During its heyday, PND Talk was a lively community frequented by a regular cast of generous, knowledgeable nonprofit professionals — people like Susan Lynn, Sheryl Kaplan, Rick Kosinski, Julie Rodda, Tony Poderis, and the late (and much missed) Carl Richardson and Linda Procopio.

Recently, we realized it would be a win-win if we shared some of their advice and wisdom with our readers here at PhilanTopic. To see the first installment in the series, which offered a compelling rationale for giving to the arts when so many people are in need, click here.

In the post below, a mid-career development professional by the name of Maddy sounds a familiar refrain -- and receives some terrific advice from three board participants.

_________

In her original post, Maddy wrote:

I have always worked in NPs (with a BS and MA in NP management) in the fundraising area. I have never really found a great fit (organizationally or position-wise) and have basically job-hopped (nine jobs in ten years). All hops were moves up in title/responsibility, but I've never been happy. I love nonprofit work, but feel totally burned out. I have absolutely no motivation and cringe at the thought of writing another solicitation letter/grant/etc. I have only been in my current job for seven months, but am depressed that once again I hate it. I just don't know how to get excitement, motivation, satisfaction [from my work]. Should I just leave the field completely? Am I the only one feeling like this out there? Thanks for listening to my ramblings....

To which long-time PND Talk community member Julie replied:

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PND Talk: Why Give to the Arts When People Are Starving?

January 31, 2014

Long-time readers of Philanthropy News Digest may remember PND Talk, the message board we launched back in 2004 and maintained for the better part of a decade (until the launch of our new site in November).

During its heyday, PND Talk was a lively community frequented by a regular cast of generous, knowledgeable nonprofit professionals — people like Susan Lynn, Sheryl Kaplan, Rick Kosinski, Julie Rodda, Tony Poderis, and the late (and much missed) Carl Richardson and Linda Procopio.

Recently, some of us were reminiscing about PND Talk and the friends who made it such a valuable resource for so many years. And that got us thinking: Wouldn't it be great if we could share some of their advice and wisdom with our readers here at PhilanTopic?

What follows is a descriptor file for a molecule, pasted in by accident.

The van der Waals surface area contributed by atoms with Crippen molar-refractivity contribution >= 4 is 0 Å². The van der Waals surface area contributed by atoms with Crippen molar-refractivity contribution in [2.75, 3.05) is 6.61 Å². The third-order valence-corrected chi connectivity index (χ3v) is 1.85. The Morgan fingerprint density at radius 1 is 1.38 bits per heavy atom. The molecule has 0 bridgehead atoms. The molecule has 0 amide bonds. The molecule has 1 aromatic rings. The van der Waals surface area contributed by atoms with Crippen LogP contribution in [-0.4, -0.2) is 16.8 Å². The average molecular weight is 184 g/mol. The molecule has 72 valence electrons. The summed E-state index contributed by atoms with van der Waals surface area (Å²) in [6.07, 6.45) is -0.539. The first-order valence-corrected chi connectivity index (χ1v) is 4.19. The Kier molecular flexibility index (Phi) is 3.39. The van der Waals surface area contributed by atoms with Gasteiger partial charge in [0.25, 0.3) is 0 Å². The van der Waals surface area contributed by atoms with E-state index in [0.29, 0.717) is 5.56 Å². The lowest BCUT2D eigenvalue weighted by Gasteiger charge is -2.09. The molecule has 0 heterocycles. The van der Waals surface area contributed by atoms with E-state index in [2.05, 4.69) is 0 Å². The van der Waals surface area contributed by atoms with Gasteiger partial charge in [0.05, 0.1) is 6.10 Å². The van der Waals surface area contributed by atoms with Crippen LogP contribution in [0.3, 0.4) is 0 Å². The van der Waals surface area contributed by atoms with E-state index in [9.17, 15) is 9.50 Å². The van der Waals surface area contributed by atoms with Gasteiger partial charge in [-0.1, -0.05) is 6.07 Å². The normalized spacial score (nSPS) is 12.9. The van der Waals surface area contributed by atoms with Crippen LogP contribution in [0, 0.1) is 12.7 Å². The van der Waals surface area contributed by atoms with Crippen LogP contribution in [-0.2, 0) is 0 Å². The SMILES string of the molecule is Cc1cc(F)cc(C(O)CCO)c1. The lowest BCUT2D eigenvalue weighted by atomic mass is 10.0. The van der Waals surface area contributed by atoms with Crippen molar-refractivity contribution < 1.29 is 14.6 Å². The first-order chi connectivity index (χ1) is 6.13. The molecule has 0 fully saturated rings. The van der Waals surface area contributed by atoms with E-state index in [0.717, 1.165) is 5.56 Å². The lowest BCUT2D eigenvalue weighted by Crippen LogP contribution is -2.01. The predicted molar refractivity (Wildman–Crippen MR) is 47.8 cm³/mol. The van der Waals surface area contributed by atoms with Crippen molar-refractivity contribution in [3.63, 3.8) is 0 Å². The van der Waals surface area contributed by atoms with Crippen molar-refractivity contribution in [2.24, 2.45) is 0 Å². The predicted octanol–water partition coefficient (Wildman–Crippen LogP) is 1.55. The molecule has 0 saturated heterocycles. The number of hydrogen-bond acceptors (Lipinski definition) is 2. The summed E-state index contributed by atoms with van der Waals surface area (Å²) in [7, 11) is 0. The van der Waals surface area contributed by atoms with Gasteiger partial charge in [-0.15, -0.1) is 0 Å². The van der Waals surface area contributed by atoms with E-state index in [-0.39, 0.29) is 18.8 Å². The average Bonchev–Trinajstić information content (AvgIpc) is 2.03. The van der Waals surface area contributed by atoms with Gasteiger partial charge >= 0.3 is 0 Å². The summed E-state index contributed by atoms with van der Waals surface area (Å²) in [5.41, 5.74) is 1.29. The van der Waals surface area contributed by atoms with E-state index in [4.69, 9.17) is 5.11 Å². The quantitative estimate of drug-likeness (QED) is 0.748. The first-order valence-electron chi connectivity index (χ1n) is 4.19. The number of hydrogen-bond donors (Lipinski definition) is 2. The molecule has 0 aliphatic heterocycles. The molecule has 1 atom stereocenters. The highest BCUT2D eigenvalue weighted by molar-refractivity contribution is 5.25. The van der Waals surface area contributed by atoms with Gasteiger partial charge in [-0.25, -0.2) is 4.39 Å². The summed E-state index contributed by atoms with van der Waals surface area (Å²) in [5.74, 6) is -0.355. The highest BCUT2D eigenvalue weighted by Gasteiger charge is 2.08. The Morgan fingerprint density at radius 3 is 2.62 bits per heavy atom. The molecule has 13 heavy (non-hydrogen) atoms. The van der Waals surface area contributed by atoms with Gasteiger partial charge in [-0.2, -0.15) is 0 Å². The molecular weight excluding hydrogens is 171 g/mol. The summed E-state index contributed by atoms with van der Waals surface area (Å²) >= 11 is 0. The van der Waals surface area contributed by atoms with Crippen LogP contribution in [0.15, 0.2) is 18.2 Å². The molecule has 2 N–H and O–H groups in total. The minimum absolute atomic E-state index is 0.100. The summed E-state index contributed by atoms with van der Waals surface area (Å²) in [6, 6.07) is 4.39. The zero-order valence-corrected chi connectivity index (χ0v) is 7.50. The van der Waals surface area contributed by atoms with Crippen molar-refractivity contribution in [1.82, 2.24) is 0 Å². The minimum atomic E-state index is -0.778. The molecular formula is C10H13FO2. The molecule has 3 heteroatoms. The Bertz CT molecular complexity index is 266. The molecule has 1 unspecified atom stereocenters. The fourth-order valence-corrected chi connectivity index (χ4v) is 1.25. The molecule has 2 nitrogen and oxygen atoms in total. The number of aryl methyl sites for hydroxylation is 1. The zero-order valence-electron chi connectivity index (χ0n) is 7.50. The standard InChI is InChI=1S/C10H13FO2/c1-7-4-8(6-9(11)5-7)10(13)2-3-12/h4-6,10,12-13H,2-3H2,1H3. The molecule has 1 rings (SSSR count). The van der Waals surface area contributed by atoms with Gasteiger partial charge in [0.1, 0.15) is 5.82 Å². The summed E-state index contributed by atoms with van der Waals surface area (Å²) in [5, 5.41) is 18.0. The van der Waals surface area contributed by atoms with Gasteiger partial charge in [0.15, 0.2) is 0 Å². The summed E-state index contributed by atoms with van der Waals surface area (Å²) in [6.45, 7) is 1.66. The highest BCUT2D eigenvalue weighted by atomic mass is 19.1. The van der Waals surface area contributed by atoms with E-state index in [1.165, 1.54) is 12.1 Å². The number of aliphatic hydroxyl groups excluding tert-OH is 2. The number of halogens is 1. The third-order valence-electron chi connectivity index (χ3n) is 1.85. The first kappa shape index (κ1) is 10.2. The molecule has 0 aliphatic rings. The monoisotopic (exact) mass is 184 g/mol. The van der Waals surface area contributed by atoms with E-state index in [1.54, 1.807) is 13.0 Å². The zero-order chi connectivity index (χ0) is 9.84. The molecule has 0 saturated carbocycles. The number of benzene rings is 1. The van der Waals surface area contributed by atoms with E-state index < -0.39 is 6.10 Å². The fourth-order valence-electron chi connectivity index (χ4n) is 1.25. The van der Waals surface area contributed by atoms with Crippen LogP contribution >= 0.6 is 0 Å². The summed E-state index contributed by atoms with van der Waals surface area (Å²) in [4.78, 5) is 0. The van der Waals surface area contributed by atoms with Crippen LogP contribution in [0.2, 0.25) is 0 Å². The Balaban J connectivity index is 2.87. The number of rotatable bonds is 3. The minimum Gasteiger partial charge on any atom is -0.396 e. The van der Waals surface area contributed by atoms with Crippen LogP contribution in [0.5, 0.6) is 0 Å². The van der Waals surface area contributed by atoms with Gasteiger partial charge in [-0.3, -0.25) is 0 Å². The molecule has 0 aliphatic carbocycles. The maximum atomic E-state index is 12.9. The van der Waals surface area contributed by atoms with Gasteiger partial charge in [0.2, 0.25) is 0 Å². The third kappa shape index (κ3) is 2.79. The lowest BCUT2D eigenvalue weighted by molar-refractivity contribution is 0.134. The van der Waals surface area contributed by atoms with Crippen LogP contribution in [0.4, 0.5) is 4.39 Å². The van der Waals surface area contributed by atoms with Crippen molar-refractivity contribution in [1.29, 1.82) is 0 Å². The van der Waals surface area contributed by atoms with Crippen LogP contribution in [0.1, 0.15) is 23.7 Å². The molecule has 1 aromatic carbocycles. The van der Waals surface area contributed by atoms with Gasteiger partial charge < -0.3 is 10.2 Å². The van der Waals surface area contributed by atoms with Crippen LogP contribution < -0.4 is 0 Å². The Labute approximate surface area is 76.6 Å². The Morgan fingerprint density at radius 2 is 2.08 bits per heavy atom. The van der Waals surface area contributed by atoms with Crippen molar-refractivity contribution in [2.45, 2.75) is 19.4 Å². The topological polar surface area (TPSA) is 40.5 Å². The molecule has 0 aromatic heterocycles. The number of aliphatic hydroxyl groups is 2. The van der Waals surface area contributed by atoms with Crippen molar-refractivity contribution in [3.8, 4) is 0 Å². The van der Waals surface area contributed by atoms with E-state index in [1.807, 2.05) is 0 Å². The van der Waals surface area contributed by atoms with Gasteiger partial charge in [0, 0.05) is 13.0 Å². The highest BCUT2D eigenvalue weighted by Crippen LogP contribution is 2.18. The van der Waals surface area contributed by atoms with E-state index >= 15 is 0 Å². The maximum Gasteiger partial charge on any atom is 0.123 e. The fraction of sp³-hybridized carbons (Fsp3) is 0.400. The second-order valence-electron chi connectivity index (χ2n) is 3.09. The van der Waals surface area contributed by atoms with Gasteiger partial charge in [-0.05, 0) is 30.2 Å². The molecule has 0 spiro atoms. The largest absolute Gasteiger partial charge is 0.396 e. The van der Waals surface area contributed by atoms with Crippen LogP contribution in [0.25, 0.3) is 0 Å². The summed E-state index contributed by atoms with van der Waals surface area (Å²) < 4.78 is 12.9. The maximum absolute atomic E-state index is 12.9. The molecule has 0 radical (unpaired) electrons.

Well, we can and we're going to — starting with the post below by author and fundraising consultant Tony Poderis, who for twenty years served as director of development for the world-famous Cleveland Orchestra. In it, Poderis addresses the longstanding dilemma faced by all development professionals in the nonprofit arts world: How do you justify philanthropic support for the arts and culture when so many people, here and around the world, struggle to secure the basic necessities of life? It's an interesting and provocative post, and we think many of you will want to add your thoughts in the comments section below....

_____

Arts_jobs_buttonFor those of you laboring — with love — in the nonprofit "field" of arts and culture, I can guess, with reasonable certainty (I come from that background, too), that you are challenged at times to justify your organization's existence, particularly at a time like this, when so many other, "more worthy" societal needs are crying to be met. How do you respond?

I've had to address that difficult question many times over many years. And for many arts and culture organizations, it continues to be a pressing one. I hope what follows is of some help the next time you are so challenged.

Why give to the arts when people are starving?

I actually saw that question scrawled among the marginal notes in a funding proposal for an orchestra. The notes were penned by a trustee of a grantmaking foundation during a meeting to review the proposal. Another trustee of the foundation, the one who presented the proposal on behalf of the orchestra, later shared the notes with me and asked what I could do to help counter his colleague's questioning remark.

Arts and cultural institutions are often forced into such defensive postures. They're accused of benefiting only the elite. The needs of the hungry, the homeless, the physically, mentally, and emotionally challenged are cited as being so overwhelming that something as frivolous as the arts should not be allowed or encouraged to draw from the limited pool of private funding available to support the work of nonprofit organizations. Those of us who work with and passionately support the arts are asked how we can justify "diverting" funds to the arts when such need exists.